944T - SP3 race car, 944TS "hot rod", 968 driver, 67GTO, 66 Bronco, 10 535i M-Sport, 6.7L Cummins Ram, 07 R320CDI - all with Millers

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#3220006 - 12/17/13 09:01 PM Re: IF WS2 = ultimate lubricant [Re: 67King]
dailydriver Offline


Registered: 03/14/06
Posts: 7165
Loc: Bucks County, Pa.
Originally Posted By: 67King
I have some friends (former fellow Ford engineers) who run a race outfit in SE Michigan who would be a vendor of all of our oils if we could supply them transmission oil for their Mustangs. I'm working on it, trust me.


One of the Grand Am teams, I'm guessing? shrug
_________________________
2000 Z28 1SC 6 speed 175K miles
Red Line 0W-40/Sustina 0W-20 (20/80 mix)
Fram Ultra filter
Synpower 75W-140/4oz. XL-3
Red Line D4 in the T56

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#3220769 - 12/18/13 02:48 PM Re: IF WS2 = ultimate lubricant [Re: dailydriver]
67King Offline


Registered: 10/19/12
Posts: 85
Loc: Knoxville, TN
Originally Posted By: dailydriver
Originally Posted By: 67King
I have some friends (former fellow Ford engineers) who run a race outfit in SE Michigan who would be a vendor of all of our oils if we could supply them transmission oil for their Mustangs. I'm working on it, trust me.


One of the Grand Am teams, I'm guessing? shrug


Mostly, but also some World Challenge, and they do some NASA racing, too.

Side note, since we are talking about gear oils......feedback from Bryan Herta on our gear oil:
IndyCar results from gear oil

Note the 190% comes from a prior best of 2500 miles (typical 1700), to 5,000 with the NT. Good stuff, I am really hoping I can get some in a 75w80-like viscosity, which is very close to ATF.
_________________________
944T - SP3 race car, 944TS "hot rod", 968 driver, 67GTO, 66 Bronco, 10 535i M-Sport, 6.7L Cummins Ram, 07 R320CDI - all with Millers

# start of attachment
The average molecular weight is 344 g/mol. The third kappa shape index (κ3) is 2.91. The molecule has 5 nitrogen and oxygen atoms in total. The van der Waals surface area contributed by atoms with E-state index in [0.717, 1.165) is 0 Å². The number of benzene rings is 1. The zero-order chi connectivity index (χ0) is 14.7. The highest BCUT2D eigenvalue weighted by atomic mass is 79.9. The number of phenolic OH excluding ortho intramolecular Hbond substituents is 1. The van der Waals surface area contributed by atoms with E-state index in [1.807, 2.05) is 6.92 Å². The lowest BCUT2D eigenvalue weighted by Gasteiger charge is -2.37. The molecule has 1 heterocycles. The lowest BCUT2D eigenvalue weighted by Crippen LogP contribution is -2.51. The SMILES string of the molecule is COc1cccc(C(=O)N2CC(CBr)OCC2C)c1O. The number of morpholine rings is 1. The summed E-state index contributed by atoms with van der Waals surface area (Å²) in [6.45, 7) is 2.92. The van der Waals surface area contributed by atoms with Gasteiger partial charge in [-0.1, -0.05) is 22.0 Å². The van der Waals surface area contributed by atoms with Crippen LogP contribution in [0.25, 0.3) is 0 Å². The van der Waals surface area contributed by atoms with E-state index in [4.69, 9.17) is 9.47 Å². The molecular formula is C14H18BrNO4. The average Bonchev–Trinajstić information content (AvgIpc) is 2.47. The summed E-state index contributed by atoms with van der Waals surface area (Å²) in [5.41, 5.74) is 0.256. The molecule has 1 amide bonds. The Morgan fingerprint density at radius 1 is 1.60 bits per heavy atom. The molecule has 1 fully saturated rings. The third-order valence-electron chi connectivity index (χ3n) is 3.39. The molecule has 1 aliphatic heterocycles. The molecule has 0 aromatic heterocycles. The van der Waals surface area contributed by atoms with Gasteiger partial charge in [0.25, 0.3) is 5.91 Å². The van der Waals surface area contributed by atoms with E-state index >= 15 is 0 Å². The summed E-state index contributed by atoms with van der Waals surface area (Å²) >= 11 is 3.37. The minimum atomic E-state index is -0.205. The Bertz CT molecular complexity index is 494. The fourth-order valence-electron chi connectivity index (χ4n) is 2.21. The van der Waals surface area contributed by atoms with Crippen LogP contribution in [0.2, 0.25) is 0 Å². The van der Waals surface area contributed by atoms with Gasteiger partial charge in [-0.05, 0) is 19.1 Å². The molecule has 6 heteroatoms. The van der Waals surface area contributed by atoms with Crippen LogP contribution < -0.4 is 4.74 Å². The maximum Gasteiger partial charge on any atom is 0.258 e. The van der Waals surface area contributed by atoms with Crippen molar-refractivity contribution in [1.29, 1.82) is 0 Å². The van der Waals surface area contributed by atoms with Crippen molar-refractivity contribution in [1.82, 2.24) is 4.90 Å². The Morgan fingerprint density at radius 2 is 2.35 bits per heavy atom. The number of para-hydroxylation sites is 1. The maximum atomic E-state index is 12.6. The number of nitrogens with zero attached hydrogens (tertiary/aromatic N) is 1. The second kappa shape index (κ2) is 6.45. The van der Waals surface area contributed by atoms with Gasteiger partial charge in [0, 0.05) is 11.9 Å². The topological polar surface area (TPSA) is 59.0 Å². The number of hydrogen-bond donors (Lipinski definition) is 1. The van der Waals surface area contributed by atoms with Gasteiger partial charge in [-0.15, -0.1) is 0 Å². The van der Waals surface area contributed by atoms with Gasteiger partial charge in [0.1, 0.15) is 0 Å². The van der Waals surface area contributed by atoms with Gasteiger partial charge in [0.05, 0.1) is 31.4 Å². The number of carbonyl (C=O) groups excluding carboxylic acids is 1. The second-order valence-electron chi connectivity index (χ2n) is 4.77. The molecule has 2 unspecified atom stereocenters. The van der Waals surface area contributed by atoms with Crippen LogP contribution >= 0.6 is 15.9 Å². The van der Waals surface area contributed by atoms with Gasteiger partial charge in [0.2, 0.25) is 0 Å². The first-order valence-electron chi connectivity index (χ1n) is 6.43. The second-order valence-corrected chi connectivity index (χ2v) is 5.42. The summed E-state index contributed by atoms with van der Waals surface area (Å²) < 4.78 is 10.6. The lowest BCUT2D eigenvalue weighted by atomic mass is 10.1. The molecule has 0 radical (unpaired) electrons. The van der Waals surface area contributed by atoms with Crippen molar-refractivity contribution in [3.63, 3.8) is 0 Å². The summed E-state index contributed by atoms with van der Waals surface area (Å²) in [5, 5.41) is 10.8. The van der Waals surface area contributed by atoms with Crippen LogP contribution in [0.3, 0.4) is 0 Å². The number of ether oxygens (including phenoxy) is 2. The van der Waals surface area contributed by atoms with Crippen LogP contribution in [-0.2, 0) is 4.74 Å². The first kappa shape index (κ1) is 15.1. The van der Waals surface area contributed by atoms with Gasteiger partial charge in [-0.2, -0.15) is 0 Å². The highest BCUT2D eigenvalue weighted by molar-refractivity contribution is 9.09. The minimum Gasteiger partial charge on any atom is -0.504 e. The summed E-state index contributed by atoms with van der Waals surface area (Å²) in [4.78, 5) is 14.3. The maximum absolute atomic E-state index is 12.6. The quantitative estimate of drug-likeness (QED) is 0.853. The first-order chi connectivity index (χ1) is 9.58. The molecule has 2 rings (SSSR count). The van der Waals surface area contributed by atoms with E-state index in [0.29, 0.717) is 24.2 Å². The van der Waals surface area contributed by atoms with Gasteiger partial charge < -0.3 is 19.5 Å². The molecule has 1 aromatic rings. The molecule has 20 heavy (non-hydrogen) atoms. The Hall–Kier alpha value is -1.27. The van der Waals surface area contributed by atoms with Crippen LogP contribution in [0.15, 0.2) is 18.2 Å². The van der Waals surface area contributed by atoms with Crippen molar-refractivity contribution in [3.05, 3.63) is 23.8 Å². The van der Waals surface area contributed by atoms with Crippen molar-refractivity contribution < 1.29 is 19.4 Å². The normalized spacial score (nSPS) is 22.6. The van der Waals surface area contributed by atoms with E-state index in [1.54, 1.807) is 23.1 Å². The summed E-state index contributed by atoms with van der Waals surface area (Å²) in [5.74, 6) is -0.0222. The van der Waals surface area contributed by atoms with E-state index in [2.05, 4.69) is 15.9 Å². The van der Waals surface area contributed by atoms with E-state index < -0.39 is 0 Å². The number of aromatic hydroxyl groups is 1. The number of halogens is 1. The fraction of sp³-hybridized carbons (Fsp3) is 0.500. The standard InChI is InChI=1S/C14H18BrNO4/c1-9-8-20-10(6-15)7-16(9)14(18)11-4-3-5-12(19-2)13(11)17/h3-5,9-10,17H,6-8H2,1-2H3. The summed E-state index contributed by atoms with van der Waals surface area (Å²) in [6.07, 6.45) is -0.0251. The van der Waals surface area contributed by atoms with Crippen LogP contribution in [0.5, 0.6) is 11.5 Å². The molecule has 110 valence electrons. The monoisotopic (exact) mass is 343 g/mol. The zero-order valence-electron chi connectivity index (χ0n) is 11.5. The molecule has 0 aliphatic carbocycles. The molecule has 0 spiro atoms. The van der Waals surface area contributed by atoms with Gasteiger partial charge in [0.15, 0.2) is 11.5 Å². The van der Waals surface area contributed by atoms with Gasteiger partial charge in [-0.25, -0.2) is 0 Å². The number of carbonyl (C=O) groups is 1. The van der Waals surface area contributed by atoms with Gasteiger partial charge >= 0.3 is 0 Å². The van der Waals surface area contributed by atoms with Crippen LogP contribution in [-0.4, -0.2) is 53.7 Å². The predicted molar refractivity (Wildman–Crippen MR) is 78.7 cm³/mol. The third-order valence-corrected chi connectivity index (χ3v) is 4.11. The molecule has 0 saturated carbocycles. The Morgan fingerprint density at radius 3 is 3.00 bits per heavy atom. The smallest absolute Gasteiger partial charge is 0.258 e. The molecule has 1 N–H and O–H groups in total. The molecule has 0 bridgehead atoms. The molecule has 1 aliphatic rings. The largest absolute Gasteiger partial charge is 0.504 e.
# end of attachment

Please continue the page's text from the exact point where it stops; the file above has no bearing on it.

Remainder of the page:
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#3221036 - 12/18/13 08:29 PM Re: IF WS2 = ultimate lubricant [Re: 67King]
dailydriver Offline


Registered: 03/14/06
Posts: 7165
Loc: Bucks County, Pa.
Originally Posted By: 67King
Originally Posted By: dailydriver
Originally Posted By: 67King
I have some friends (former fellow Ford engineers) who run a race outfit in SE Michigan who would be a vendor of all of our oils if we could supply them transmission oil for their Mustangs. I'm working on it, trust me.


One of the Grand Am teams, I'm guessing? shrug


Mostly, but also some World Challenge, and they do some NASA racing, too.

Side note, since we are talking about gear oils......feedback from Bryan Herta on our gear oil:
IndyCar results from gear oil

Note the 190% comes from a prior best of 2500 miles (typical 1700), to 5,000 with the NT. Good stuff, I am really hoping I can get some in a 75w80-like viscosity, which is very close to ATF.


Yes, I am VERY HAPPY with the 75W-140 CRX NT in my diff right now!! thumbsup cool
_________________________
2000 Z28 1SC 6 speed 175K miles
Red Line 0W-40/Sustina 0W-20 (20/80 mix)
Fram Ultra filter
Synpower 75W-140/4oz. XL-3
Red Line D4 in the T56

Top
#3221205 - 12/19/13 12:44 AM Re: IF WS2 = ultimate lubricant [Re: 67King]
martinq Offline


Registered: 07/22/05
Posts: 1023
Loc: ON, Canada
Originally Posted By: 67King